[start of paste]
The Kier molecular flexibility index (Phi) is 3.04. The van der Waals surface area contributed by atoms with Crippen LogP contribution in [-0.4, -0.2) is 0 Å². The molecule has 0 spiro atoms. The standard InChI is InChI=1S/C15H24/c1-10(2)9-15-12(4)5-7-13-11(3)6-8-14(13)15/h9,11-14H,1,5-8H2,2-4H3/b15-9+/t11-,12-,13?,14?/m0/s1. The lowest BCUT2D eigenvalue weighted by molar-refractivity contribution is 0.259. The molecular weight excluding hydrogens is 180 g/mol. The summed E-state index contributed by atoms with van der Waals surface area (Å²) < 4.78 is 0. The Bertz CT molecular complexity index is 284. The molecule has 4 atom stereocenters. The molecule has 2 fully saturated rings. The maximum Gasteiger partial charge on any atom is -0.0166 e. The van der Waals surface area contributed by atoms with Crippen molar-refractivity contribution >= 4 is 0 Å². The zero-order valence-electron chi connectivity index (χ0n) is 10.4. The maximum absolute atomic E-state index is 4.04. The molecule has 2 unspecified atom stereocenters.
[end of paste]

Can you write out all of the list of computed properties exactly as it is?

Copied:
The Kier molecular flexibility index (Phi) is 3.04. The van der Waals surface area contributed by atoms with Crippen LogP contribution in [-0.4, -0.2) is 0 Å². The molecule has 0 spiro atoms. The standard InChI is InChI=1S/C15H24/c1-10(2)9-15-12(4)5-7-13-11(3)6-8-14(13)15/h9,11-14H,1,5-8H2,2-4H3/b15-9+/t11-,12-,13?,14?/m0/s1. The lowest BCUT2D eigenvalue weighted by molar-refractivity contribution is 0.259. The molecular weight excluding hydrogens is 180 g/mol. The summed E-state index contributed by atoms with van der Waals surface area (Å²) < 4.78 is 0. The Bertz CT molecular complexity index is 284. The molecule has 4 atom stereocenters. The molecule has 2 fully saturated rings. The maximum Gasteiger partial charge on any atom is -0.0166 e. The van der Waals surface area contributed by atoms with Crippen molar-refractivity contribution >= 4 is 0 Å². The zero-order valence-electron chi connectivity index (χ0n) is 10.4. The maximum absolute atomic E-state index is 4.04. The molecule has 2 unspecified atom stereocenters.